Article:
Use A Momentary Or Tactile Switch As A Pushbutton Switch

You could have to refer back to the pinout on the previous page when making your connections to the J-K flip-flop. The big picture we’re working with is that we’re going to make use of the state saving feature of the flip-flop together with its ability to easily toggle an output to push 5V and around 6mA to 24mA (each flip-flop IC has varying characteristics so ensure you take a look at yours). The one I am using currently has an Io of ~ 10mA. We will drive an LED with the Q’s ~ 5V output and sink Vcc with !Q, Q’s complement. In other words, when Q is HIGH, !Q is LOW and vice versa.

You’ll recall that the J-K input to toggle the current state is to have both inputs driven HIGH so I’ve tied the J and K input to a 10k pullup resistor to Vcc (5V). The set (!SD) and reset/clear (!RD) are sometimes both active LOW, but on this IC they are active HIGH so I’ve tied them to a pulldown to GND.

So if both inputs are permanently tied to 5V, how can we input anything? Remember the clock signal? The Q and !Q outputs are available one setup clock after a positive transition from the rising edge of the clock signal. All we should do is connect our momentary switch from 5V into the clock signal and after we press the switch and close the connection, we will send a positive edge-trigger to the flip-flop which will have it toggle the output. So, If the Q output is HIGH (ie it’s sourcing 5V to the LED) when we press the button again, it would go to LOW (ie off) and when we press it again next it’ll toggle back to HIGH (on) and so on.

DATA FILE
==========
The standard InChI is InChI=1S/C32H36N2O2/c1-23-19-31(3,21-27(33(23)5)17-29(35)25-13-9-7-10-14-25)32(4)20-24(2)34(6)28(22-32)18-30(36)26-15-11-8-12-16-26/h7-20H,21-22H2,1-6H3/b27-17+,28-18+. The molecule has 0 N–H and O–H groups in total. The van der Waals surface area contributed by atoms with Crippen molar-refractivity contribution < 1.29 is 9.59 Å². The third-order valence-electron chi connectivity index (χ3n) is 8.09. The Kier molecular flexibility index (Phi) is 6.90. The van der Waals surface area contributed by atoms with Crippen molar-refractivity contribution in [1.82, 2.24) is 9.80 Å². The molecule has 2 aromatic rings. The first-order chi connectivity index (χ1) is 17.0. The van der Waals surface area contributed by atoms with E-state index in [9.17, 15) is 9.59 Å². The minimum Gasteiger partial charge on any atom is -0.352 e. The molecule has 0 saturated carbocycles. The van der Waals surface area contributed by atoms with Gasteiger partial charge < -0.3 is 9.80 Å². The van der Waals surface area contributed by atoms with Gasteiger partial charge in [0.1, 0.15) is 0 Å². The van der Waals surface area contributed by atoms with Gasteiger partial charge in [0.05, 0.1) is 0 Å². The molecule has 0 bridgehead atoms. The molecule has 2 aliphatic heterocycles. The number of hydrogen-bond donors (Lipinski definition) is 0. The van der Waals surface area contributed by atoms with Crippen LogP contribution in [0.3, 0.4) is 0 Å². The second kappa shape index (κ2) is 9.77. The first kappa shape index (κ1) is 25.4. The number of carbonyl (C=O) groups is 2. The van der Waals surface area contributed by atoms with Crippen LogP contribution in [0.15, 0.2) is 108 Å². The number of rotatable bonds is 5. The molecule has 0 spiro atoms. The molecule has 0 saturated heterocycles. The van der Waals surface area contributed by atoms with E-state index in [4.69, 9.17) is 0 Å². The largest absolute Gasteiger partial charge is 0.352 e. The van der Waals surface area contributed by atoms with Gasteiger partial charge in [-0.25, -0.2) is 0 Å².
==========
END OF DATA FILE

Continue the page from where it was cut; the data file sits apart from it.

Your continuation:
Ensure you look at the picture of the schematic (you don’t have to have Eagle and look on the *actual* schematic…there’s a picture of it below) if you’re unclear about anything. Also, you will notice I’ve included a 2-input terminal block to permit the board to simply accept a 5V and a GND signal.

And that’s it. Now your nifty momentary/tactile switch is a push-and-stay-on pushbutton switch.

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